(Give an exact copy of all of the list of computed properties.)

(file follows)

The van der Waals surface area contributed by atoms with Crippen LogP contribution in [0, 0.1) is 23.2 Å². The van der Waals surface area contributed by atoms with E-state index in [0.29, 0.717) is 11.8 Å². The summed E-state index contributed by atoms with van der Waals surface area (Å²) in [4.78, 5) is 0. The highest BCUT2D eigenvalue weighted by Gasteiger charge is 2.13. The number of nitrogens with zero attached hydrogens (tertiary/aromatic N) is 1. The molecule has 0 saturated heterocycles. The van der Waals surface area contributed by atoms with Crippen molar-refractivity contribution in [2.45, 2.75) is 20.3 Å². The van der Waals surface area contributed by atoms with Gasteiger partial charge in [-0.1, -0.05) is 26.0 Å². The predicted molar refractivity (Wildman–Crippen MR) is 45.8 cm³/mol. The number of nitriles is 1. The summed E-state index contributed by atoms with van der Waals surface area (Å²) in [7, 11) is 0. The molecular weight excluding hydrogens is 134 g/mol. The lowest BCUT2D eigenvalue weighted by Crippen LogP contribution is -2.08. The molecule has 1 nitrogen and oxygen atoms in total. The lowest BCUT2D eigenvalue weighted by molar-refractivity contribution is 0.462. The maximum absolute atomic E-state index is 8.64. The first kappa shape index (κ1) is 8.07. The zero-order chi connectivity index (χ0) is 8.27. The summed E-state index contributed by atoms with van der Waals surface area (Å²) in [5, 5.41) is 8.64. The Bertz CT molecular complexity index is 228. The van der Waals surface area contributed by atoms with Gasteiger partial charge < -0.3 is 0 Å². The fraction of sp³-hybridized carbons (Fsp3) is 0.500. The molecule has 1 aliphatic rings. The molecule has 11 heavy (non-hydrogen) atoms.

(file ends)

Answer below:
The van der Waals surface area contributed by atoms with Crippen LogP contribution in [0, 0.1) is 23.2 Å². The van der Waals surface area contributed by atoms with E-state index in [0.29, 0.717) is 11.8 Å². The summed E-state index contributed by atoms with van der Waals surface area (Å²) in [4.78, 5) is 0. The highest BCUT2D eigenvalue weighted by Gasteiger charge is 2.13. The number of nitrogens with zero attached hydrogens (tertiary/aromatic N) is 1. The molecule has 0 saturated heterocycles. The van der Waals surface area contributed by atoms with Crippen molar-refractivity contribution in [2.45, 2.75) is 20.3 Å². The van der Waals surface area contributed by atoms with Gasteiger partial charge in [-0.1, -0.05) is 26.0 Å². The predicted molar refractivity (Wildman–Crippen MR) is 45.8 cm³/mol. The number of nitriles is 1. The summed E-state index contributed by atoms with van der Waals surface area (Å²) in [7, 11) is 0. The molecular weight excluding hydrogens is 134 g/mol. The lowest BCUT2D eigenvalue weighted by Crippen LogP contribution is -2.08. The molecule has 1 nitrogen and oxygen atoms in total. The lowest BCUT2D eigenvalue weighted by molar-refractivity contribution is 0.462. The maximum absolute atomic E-state index is 8.64. The first kappa shape index (κ1) is 8.07. The zero-order chi connectivity index (χ0) is 8.27. The summed E-state index contributed by atoms with van der Waals surface area (Å²) in [5, 5.41) is 8.64. The Bertz CT molecular complexity index is 228. The van der Waals surface area contributed by atoms with Gasteiger partial charge < -0.3 is 0 Å². The fraction of sp³-hybridized carbons (Fsp3) is 0.500. The molecule has 1 aliphatic rings. The molecule has 11 heavy (non-hydrogen) atoms.